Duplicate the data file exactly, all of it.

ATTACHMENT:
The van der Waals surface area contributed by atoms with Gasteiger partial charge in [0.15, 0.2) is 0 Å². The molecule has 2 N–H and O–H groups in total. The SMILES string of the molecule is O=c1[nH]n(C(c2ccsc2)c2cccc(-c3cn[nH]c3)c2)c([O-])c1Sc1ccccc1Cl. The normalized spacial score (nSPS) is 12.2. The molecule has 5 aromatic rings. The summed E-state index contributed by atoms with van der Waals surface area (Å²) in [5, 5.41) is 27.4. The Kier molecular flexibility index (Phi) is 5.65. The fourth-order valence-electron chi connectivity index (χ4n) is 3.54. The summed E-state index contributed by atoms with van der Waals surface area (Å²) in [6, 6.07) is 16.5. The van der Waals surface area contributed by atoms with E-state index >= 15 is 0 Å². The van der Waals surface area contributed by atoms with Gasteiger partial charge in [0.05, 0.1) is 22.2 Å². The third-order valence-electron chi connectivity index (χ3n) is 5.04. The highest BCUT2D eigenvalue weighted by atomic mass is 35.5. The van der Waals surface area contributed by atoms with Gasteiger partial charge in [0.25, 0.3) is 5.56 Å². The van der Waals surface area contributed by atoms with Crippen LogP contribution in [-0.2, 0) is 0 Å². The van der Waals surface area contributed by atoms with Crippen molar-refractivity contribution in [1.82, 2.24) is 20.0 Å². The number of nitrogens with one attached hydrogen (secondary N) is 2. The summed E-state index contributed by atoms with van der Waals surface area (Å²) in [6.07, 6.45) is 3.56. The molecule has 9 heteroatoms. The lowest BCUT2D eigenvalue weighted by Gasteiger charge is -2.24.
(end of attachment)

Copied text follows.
The van der Waals surface area contributed by atoms with Gasteiger partial charge in [0.15, 0.2) is 0 Å². The molecule has 2 N–H and O–H groups in total. The SMILES string of the molecule is O=c1[nH]n(C(c2ccsc2)c2cccc(-c3cn[nH]c3)c2)c([O-])c1Sc1ccccc1Cl. The normalized spacial score (nSPS) is 12.2. The molecule has 5 aromatic rings. The summed E-state index contributed by atoms with van der Waals surface area (Å²) in [5, 5.41) is 27.4. The Kier molecular flexibility index (Phi) is 5.65. The fourth-order valence-electron chi connectivity index (χ4n) is 3.54. The summed E-state index contributed by atoms with van der Waals surface area (Å²) in [6, 6.07) is 16.5. The van der Waals surface area contributed by atoms with E-state index >= 15 is 0 Å². The van der Waals surface area contributed by atoms with Gasteiger partial charge in [0.05, 0.1) is 22.2 Å². The third-order valence-electron chi connectivity index (χ3n) is 5.04. The highest BCUT2D eigenvalue weighted by atomic mass is 35.5. The van der Waals surface area contributed by atoms with Gasteiger partial charge in [0.25, 0.3) is 5.56 Å². The van der Waals surface area contributed by atoms with Crippen LogP contribution in [-0.2, 0) is 0 Å². The van der Waals surface area contributed by atoms with Crippen molar-refractivity contribution in [1.82, 2.24) is 20.0 Å². The number of nitrogens with one attached hydrogen (secondary N) is 2. The summed E-state index contributed by atoms with van der Waals surface area (Å²) in [6.07, 6.45) is 3.56. The molecule has 9 heteroatoms. The lowest BCUT2D eigenvalue weighted by Gasteiger charge is -2.24.